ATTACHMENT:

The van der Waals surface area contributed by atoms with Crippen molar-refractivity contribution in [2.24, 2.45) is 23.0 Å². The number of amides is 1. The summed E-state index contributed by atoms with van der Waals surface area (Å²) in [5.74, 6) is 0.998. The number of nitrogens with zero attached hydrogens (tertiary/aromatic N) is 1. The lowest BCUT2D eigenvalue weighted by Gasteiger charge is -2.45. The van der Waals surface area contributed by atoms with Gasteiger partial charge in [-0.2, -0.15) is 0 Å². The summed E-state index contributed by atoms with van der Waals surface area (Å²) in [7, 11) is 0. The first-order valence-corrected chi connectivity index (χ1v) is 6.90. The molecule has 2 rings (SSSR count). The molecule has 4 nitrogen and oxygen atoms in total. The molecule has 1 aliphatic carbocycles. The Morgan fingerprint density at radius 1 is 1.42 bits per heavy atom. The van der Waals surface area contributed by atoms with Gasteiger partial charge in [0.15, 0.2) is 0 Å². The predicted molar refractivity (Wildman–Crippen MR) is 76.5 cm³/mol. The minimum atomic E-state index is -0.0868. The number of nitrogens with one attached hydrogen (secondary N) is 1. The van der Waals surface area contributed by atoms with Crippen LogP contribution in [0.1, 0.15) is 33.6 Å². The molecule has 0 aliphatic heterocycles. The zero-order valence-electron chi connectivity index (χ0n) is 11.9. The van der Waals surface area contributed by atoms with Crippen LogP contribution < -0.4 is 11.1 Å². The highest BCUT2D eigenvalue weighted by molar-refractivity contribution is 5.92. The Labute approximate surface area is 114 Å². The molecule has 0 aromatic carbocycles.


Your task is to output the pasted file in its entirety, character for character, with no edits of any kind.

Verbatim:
The van der Waals surface area contributed by atoms with Crippen molar-refractivity contribution in [2.24, 2.45) is 23.0 Å². The number of amides is 1. The summed E-state index contributed by atoms with van der Waals surface area (Å²) in [5.74, 6) is 0.998. The number of nitrogens with zero attached hydrogens (tertiary/aromatic N) is 1. The lowest BCUT2D eigenvalue weighted by Gasteiger charge is -2.45. The van der Waals surface area contributed by atoms with Gasteiger partial charge in [-0.2, -0.15) is 0 Å². The summed E-state index contributed by atoms with van der Waals surface area (Å²) in [7, 11) is 0. The first-order valence-corrected chi connectivity index (χ1v) is 6.90. The molecule has 2 rings (SSSR count). The molecule has 4 nitrogen and oxygen atoms in total. The molecule has 1 aliphatic carbocycles. The Morgan fingerprint density at radius 1 is 1.42 bits per heavy atom. The van der Waals surface area contributed by atoms with Gasteiger partial charge in [0.15, 0.2) is 0 Å². The predicted molar refractivity (Wildman–Crippen MR) is 76.5 cm³/mol. The minimum atomic E-state index is -0.0868. The number of nitrogens with one attached hydrogen (secondary N) is 1. The van der Waals surface area contributed by atoms with Crippen LogP contribution in [0.1, 0.15) is 33.6 Å². The molecule has 0 aliphatic heterocycles. The zero-order valence-electron chi connectivity index (χ0n) is 11.9. The van der Waals surface area contributed by atoms with Crippen LogP contribution < -0.4 is 11.1 Å². The highest BCUT2D eigenvalue weighted by molar-refractivity contribution is 5.92. The Labute approximate surface area is 114 Å². The molecule has 0 aromatic carbocycles.